Eric Stallmer on long-awaited space tourism

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Virgin Galactic, which has been trying to launch space tourism for more than a decade, recently completed its second test flight, renewing predictions it could begin passenger flights as early as this summer. Senior editor Jeri Clausing talked with Eric Stallmer, president of the Commercial Spaceflight Federation, about the latest developments.

Q: Are we going to see passenger flights soon from Spaceport America?

Eric Stallmer
Eric Stallmer

A: I think so. ... I think they are getting close. I don't have a specific date, but I know that they have a staff there. That staff is growing. I would not be surprised if later this spring more and more people started getting based out of there to prepare for potential summer flights.

Q: What more do they have to do as far as testing? Are there certain FAA requirements, a checklist of sorts that they have to complete?

A: No, I think they've met all the FAA requirements. I think it's just a cautious redundancy to make sure that all systems are good. You know, they've got two test flights under their belt, which is great. The more the better. And they just want to prove out all possible scenarios. And I think that they're just erring on the side of caution. If you are taking up passengers, that is the best and most sensible approach to take. So I wouldn't be surprised if they do four more test flights, maybe, and see where that gets them.

Q: You mentioned a race of sorts between companies vying to launch passenger flights. Who else is in the running for flights this summer?

A: Blue Origin. That's Jeff Bezos' company. It's merely speculation on my part ... because they hold their cards close to the chest, so to speak.

Q: What is the difference between Virgin Galactic's spacecraft and Blue Origin's?

A: They are two entirely different vehicles. Virgin's is more of a space plane where Bezos's Blue Origin uses more of a capsule. The Virgin vehicle takes off horizontally and lands horizontally. Blue Origin's will take off vertically and land vertically. So that's really two different approaches. I've been inside both vehicles. I think both offer ample passenger room to unbuckle and go weightless. And so both will be an incredible experience for the customer.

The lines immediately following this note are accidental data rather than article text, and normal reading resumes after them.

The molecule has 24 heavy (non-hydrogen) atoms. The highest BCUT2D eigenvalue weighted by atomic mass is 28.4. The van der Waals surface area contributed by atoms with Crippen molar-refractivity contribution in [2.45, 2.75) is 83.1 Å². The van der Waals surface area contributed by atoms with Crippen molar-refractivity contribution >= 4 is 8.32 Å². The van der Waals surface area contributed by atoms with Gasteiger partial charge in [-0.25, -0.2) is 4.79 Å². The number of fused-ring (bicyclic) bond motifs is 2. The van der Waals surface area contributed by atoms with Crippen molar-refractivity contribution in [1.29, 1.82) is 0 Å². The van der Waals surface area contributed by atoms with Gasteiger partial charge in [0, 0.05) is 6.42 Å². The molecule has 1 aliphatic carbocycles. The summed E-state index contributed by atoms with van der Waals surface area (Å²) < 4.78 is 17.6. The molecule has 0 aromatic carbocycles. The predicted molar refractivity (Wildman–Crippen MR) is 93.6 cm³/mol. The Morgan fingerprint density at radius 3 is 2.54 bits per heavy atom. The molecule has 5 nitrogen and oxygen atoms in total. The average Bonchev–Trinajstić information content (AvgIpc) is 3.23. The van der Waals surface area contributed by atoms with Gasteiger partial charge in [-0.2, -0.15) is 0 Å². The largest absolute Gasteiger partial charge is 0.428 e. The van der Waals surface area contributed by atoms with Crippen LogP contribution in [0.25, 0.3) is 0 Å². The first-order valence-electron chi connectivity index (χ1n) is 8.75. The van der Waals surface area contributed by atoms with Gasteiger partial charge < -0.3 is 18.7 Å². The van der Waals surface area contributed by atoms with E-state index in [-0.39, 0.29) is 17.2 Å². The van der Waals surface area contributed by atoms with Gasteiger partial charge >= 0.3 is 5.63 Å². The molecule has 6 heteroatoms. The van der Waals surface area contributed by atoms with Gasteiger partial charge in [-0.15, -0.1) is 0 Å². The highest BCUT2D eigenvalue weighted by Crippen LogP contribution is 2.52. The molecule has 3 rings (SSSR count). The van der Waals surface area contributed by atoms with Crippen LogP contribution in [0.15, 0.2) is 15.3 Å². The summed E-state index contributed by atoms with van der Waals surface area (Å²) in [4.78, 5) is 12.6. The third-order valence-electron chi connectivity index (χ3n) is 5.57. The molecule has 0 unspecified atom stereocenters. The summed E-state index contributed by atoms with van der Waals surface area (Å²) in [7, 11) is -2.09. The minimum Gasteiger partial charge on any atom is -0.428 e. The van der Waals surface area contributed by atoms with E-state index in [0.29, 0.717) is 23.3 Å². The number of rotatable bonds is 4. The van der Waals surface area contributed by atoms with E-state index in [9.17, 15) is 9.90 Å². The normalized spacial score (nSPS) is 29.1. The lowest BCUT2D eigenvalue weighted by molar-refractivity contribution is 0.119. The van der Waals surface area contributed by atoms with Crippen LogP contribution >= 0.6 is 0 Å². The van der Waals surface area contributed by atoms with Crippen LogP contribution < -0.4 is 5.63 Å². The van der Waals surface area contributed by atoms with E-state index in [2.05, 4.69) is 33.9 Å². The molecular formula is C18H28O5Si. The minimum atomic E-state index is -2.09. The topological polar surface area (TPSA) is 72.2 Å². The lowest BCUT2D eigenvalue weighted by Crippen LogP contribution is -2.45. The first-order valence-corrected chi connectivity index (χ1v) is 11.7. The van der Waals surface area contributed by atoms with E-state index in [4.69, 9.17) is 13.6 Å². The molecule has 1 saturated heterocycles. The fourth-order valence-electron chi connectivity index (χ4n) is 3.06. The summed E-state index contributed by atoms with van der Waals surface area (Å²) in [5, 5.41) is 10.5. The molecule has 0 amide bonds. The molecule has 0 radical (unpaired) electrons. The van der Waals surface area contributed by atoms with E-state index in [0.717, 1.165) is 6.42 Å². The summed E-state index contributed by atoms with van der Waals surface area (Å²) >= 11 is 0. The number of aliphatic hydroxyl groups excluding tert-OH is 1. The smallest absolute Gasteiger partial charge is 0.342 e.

Q: What about Elon Musk? Isn't he supposed to be taking someone to the moon?

A: There is a contract out there for him to take a passenger around the moon. It wouldn't be to the moon. I don't know the date on that yet. It's kind of a moving target. It could be 2023 or so.

Q: It looks like 2019 is going to be an exciting year for your group.

A: It's going to be very, very exciting because it's not just these two suborbital vehicles with Blue Origin and Virgin Galactic, but it's also the commercial crew program with SpaceX and Boeing to take astronauts to the International Space Station. SpaceX [earlier this month launched] Demo 1, which is a demonstration vehicle that can dock with the Space Station, just not with passengers on it this time. So they are getting extremely close, and I think Boeing isn't too far behind.

Q: So are we looking at the potential for space tourism to the Space Station, too?

A: I wouldn't say immediately, because NASA has first dibs on these commercial space vehicles. But I think by proving out this technology, this will open up a lot of doors to what are the possibilities of bringing passengers to a space station, whether it's the International Space Station or a commercial space station.

Q: Virgin founder Richard Branson in the past has talked about using his space planes to dramatically reduce the time to fly from, say, New York to Dubai. Is that still on the horizon?

A: I don't know where Branson and Virgin stand on that, but I do know that there are several companies looking at those hypersonic flights, and I think SpaceX is one of them. The idea of point-to-point travel, of being able to get from Washington to Singapore in an hour and a half, is very appealing.

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